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21 Cards in this Set

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Stiglitz (2002)
Globalization
Pros: Landmines treaties, HIPc, growth in China
Cons: wealth inequality, poverty in Russia, West driven for own benefit (terms of trade, intellectual property, subsidies), replaces old dictators with transnational dictators
Trade liberalization in industrialized countries was protected and nurtured
Stiglitz (2002)
On IMF:
SAPs made things worse
Exacerbated crisis in Thailand, Indonesia
Free-market policies in LA one or two success (Chile)
Reforms: ABBBCRS
acceptance of dangers of free mkt,
bailouts (fewer), bankruptcy reform, better banking reg
crisis response, risk mgt improvement, better disclosure stds
safety nets
core mandate
Stiglitz (2002)
On WB:
Governance doesn’t represent people or lenders
(Taxation without representation)
Reforms:
Jobs for exports
Competition/Enterprise creation (not privatization)
Debt forgiveness
Efficient allocation of investment
Tech base (not just UPE)
Selective lending (not conditionality)
Stiglitz (2002)
On WTO:
Forum, not policy setter
Reforms:
Intellectual property rights balance (ex. AIDS drugs)
Bio-piracy
Stiglitz (2002)
Institutional reform:
More than one market model (US v. Sweden, ex)
Gov’t and markets both have imperfections
Need for international public institutions
Environmental, Health, Humanitarian
Transparency/Voting of WB,IMF
World Bank strengths (WB web site)
Largest (or one of) funder of education, HIV/AIDS prevention, biodiversity
HIPC 1996
Support governance & fight corruption
More in partnership
Water, electricity and transport to poor
Increased involvement by civil society orgs
Help in post conflict situations
World Bank weaknesses, critique
Meltzer Report, Easterly book
Self evaluate projects (avg rating of 5 on 1 to 10 scale)
Goals in essential conflict: bank v. humanitarian (privatization and market reform v. poverty)
Held (1999)
Globalization Conceptions:
Shared social space created by econ/tech
Political fatalism
Limits to national politics
Seek to create anal framework
Held (1999)
Theories of globalization
Hyperglobalists (Ohmae)
People everywhere subject to disciplines of global marketplace
Sceptic (Hirst & Thompson, 1996)
Globalization is myth: market segmented into 3 regional blocs (Europe, Asia-Pacific, North America
Transformationalists (Giddens, 1990; Rosenau)
Profound and uncertain change
Consider: concept, cause, socio-econ effect, power/gov implications, historical trajectory
Held (1999)
Hyperglobalist
privileges economic, neoliberal celebrates single borderless global market, national as impossible, increasingly powerful local and regional governance
New forms of social organization
Diffusion of authority
New global division of labor replaces core-periph with more complex
Neo-liberals say everyone has comp adv in something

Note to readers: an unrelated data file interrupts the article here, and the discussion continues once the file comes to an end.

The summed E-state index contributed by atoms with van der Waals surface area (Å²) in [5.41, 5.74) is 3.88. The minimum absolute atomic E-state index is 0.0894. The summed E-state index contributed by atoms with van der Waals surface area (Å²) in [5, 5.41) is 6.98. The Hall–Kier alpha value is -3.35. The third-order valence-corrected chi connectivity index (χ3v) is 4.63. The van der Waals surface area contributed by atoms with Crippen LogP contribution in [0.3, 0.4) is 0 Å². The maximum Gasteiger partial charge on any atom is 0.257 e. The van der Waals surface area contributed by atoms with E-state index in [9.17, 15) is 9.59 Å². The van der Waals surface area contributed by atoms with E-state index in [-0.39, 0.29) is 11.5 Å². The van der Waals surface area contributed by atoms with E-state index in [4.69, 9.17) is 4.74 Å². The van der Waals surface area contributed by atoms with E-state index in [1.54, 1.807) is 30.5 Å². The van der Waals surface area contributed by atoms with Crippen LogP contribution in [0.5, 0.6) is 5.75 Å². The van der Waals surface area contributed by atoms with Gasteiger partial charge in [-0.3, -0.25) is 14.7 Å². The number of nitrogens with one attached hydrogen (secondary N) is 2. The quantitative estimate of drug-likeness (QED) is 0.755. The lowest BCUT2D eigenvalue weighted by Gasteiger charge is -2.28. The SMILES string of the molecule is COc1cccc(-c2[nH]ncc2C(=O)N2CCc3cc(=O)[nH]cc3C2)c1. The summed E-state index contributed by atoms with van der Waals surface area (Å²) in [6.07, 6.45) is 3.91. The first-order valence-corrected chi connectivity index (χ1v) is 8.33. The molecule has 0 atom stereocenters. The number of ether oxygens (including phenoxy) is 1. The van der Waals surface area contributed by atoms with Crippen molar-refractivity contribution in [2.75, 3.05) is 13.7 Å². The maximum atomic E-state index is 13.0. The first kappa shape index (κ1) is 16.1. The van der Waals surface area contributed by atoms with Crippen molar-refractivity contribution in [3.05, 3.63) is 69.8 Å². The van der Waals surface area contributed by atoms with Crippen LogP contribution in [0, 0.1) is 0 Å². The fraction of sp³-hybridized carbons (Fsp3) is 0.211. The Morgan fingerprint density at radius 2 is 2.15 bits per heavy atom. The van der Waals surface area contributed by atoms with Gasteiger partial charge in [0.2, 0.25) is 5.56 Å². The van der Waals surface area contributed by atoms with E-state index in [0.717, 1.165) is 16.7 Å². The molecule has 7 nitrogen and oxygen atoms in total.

Traditional social protection looking difficult to sustain
Knowledge workers
Decline of nation state, power challenged
New regional, global forms of governance
Held (1999) Skeptics
World flows of trade are not unprecedented, rather heightened internationalization
Integration is less standard then Gold Standard
Globalization and regionalization are contradictory
Nations are architects of world trade
Has increased wealth inequities
Inequities and hierarchy is leading to fundamentalism, nationalism
Multinationals are mostly homebodies to home states/regions
Mtnance of world order remains province of West (and to their interests)
Globalization myth used by neo-libs to their advantage
Held (1999) Transformationalists
Historically unprecedented – social, econ, pol; blurring external/internal, national/domestic
Not sure where leading (in contrast to hyperglobalists/Skeptics) not evidence for convergence
North-South divisions have become transformed to social divides, concentric circles:
Elites, contented, marginalized
Interaction of national policy, governance and international law (vis a vis WTO, Eu, ex)
Sovereignty is a bargaining resource
Held (1999)
Variables for comparison:
Concept
Causation
Periodization
Trajectory
Held (1999)Concept
Skeptics and hyperglobalists: there is an end state to which we compare (assumes linear)
Socio-historical: multidimensional not quantitative, highly differentiated
Held (1999) Causation
Uni or multidimensional? World systems: diffusion of Western ideas
For transformationalists, something new
Held (1999) Periodization
It depends on how you bracket time frame (ex. trade netwks of middle ages support long trajectory)
Held (1999) Trajectory
Hyperglobalist - linear and secular
Skeptic - historical and recurrent features
Transformationalist - historical upheavals, conflictive, fragment/unify, cooperation/conflict, etc
Held (1999) Definition of Globalization
widening/deepening of interglobal connectedness
Located on local/national/regional continuum
Spatial-temporal process
Intensification, speeding up, extensity, intensity, velocity, impact propensity (hardest to operationalize)
Interegional flows of activity, interaction and power which create social and physical infrastructures
Held (1999)
Types of impact:
Decisional
Institutional
Distributional
Structural
Held (1999)
Dimensions of impact:
Infrastructure (facilitate)
Institutionalization (normalizing)
Stratification
Modes of interaction - (type: ex. Imperialistic, cooperative, etc. and instrument of power: economic, military)
Held (1999) Effects & Types of Globalization
Globalization has pressured gov'ts to decrease progressive spending and welfare progs, others not. Effects vary by country
Thick globalization: high intensity, velocity, impact
Expansive: low intensity, high velocity, impact
Diffused: high intensity, velocity, low impact
Thin: low intensity, high velocity, impact